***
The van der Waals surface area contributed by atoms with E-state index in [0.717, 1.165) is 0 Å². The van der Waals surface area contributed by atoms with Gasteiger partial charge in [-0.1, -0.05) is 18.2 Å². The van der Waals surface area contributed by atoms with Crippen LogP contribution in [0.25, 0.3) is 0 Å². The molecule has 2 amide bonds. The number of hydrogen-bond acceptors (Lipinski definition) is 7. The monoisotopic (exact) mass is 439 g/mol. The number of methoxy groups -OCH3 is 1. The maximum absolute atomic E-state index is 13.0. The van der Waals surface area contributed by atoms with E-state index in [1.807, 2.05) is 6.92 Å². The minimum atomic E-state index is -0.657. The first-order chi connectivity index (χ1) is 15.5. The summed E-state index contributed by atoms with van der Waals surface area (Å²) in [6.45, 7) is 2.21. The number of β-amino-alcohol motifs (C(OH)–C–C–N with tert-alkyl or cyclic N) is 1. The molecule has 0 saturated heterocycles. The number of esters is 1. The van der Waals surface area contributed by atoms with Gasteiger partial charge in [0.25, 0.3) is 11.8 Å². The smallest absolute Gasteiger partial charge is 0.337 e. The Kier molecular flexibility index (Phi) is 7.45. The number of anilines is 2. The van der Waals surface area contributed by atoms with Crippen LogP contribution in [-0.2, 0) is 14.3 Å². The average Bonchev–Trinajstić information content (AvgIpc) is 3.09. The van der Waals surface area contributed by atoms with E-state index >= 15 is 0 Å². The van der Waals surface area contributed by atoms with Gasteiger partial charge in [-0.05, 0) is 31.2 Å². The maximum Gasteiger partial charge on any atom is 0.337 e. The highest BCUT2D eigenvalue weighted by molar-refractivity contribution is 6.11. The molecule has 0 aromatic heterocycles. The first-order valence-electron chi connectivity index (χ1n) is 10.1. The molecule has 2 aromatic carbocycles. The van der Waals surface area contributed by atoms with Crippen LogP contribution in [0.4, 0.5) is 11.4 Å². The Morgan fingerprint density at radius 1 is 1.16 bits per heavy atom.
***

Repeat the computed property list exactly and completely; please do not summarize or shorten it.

The van der Waals surface area contributed by atoms with E-state index in [0.717, 1.165) is 0 Å². The van der Waals surface area contributed by atoms with Gasteiger partial charge in [-0.1, -0.05) is 18.2 Å². The van der Waals surface area contributed by atoms with Crippen LogP contribution in [0.25, 0.3) is 0 Å². The molecule has 2 amide bonds. The number of hydrogen-bond acceptors (Lipinski definition) is 7. The monoisotopic (exact) mass is 439 g/mol. The number of methoxy groups -OCH3 is 1. The maximum absolute atomic E-state index is 13.0. The van der Waals surface area contributed by atoms with E-state index in [1.807, 2.05) is 6.92 Å². The minimum atomic E-state index is -0.657. The first-order chi connectivity index (χ1) is 15.5. The summed E-state index contributed by atoms with van der Waals surface area (Å²) in [6.45, 7) is 2.21. The number of β-amino-alcohol motifs (C(OH)–C–C–N with tert-alkyl or cyclic N) is 1. The molecule has 0 saturated heterocycles. The number of esters is 1. The van der Waals surface area contributed by atoms with Gasteiger partial charge in [0.25, 0.3) is 11.8 Å². The smallest absolute Gasteiger partial charge is 0.337 e. The Kier molecular flexibility index (Phi) is 7.45. The number of anilines is 2. The van der Waals surface area contributed by atoms with Crippen LogP contribution in [-0.2, 0) is 14.3 Å². The average Bonchev–Trinajstić information content (AvgIpc) is 3.09. The van der Waals surface area contributed by atoms with E-state index >= 15 is 0 Å². The van der Waals surface area contributed by atoms with Gasteiger partial charge in [-0.05, 0) is 31.2 Å². The maximum Gasteiger partial charge on any atom is 0.337 e. The highest BCUT2D eigenvalue weighted by molar-refractivity contribution is 6.11. The molecule has 0 aromatic heterocycles. The first-order valence-electron chi connectivity index (χ1n) is 10.1. The molecule has 2 aromatic carbocycles. The van der Waals surface area contributed by atoms with Crippen LogP contribution in [0.4, 0.5) is 11.4 Å². The Morgan fingerprint density at radius 1 is 1.16 bits per heavy atom.